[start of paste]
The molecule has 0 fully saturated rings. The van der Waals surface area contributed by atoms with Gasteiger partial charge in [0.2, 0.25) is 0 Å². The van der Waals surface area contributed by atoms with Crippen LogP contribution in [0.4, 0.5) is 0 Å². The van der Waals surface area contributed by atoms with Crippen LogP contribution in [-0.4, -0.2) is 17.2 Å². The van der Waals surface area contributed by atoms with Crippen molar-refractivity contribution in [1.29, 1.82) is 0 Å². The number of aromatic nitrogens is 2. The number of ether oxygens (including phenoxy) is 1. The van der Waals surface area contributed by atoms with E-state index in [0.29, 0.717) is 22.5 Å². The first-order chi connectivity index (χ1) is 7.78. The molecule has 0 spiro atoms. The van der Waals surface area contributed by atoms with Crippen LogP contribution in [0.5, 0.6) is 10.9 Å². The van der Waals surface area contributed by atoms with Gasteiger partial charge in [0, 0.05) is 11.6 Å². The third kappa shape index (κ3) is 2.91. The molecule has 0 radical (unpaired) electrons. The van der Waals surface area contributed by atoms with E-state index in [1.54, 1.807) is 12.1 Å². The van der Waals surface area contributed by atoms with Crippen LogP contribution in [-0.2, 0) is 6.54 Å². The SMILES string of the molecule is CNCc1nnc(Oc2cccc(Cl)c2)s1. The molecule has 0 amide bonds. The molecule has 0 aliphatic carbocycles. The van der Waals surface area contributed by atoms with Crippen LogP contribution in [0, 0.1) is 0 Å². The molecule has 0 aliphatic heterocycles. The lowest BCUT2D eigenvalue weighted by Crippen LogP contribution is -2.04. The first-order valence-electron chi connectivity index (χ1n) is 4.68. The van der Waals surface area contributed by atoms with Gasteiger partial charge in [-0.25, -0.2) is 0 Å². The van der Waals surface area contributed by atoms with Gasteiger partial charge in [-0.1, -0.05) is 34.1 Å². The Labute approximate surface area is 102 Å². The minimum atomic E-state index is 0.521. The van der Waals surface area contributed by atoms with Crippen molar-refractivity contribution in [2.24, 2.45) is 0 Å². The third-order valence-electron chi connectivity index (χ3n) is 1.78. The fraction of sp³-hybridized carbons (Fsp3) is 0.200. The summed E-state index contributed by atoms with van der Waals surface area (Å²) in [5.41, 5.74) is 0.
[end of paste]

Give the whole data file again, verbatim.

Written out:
The molecule has 0 fully saturated rings. The van der Waals surface area contributed by atoms with Gasteiger partial charge in [0.2, 0.25) is 0 Å². The van der Waals surface area contributed by atoms with Crippen LogP contribution in [0.4, 0.5) is 0 Å². The van der Waals surface area contributed by atoms with Crippen LogP contribution in [-0.4, -0.2) is 17.2 Å². The van der Waals surface area contributed by atoms with Crippen molar-refractivity contribution in [1.29, 1.82) is 0 Å². The number of aromatic nitrogens is 2. The number of ether oxygens (including phenoxy) is 1. The van der Waals surface area contributed by atoms with E-state index in [0.29, 0.717) is 22.5 Å². The first-order chi connectivity index (χ1) is 7.78. The molecule has 0 spiro atoms. The van der Waals surface area contributed by atoms with Crippen LogP contribution in [0.5, 0.6) is 10.9 Å². The van der Waals surface area contributed by atoms with Gasteiger partial charge in [0, 0.05) is 11.6 Å². The third kappa shape index (κ3) is 2.91. The molecule has 0 radical (unpaired) electrons. The van der Waals surface area contributed by atoms with E-state index in [1.54, 1.807) is 12.1 Å². The van der Waals surface area contributed by atoms with Crippen LogP contribution in [-0.2, 0) is 6.54 Å². The SMILES string of the molecule is CNCc1nnc(Oc2cccc(Cl)c2)s1. The molecule has 0 amide bonds. The molecule has 0 aliphatic carbocycles. The van der Waals surface area contributed by atoms with Crippen LogP contribution in [0, 0.1) is 0 Å². The molecule has 0 aliphatic heterocycles. The lowest BCUT2D eigenvalue weighted by Crippen LogP contribution is -2.04. The first-order valence-electron chi connectivity index (χ1n) is 4.68. The van der Waals surface area contributed by atoms with Gasteiger partial charge in [-0.25, -0.2) is 0 Å². The van der Waals surface area contributed by atoms with Gasteiger partial charge in [-0.1, -0.05) is 34.1 Å². The Labute approximate surface area is 102 Å². The minimum atomic E-state index is 0.521. The van der Waals surface area contributed by atoms with Crippen molar-refractivity contribution in [2.24, 2.45) is 0 Å². The third-order valence-electron chi connectivity index (χ3n) is 1.78. The fraction of sp³-hybridized carbons (Fsp3) is 0.200. The summed E-state index contributed by atoms with van der Waals surface area (Å²) in [5.41, 5.74) is 0.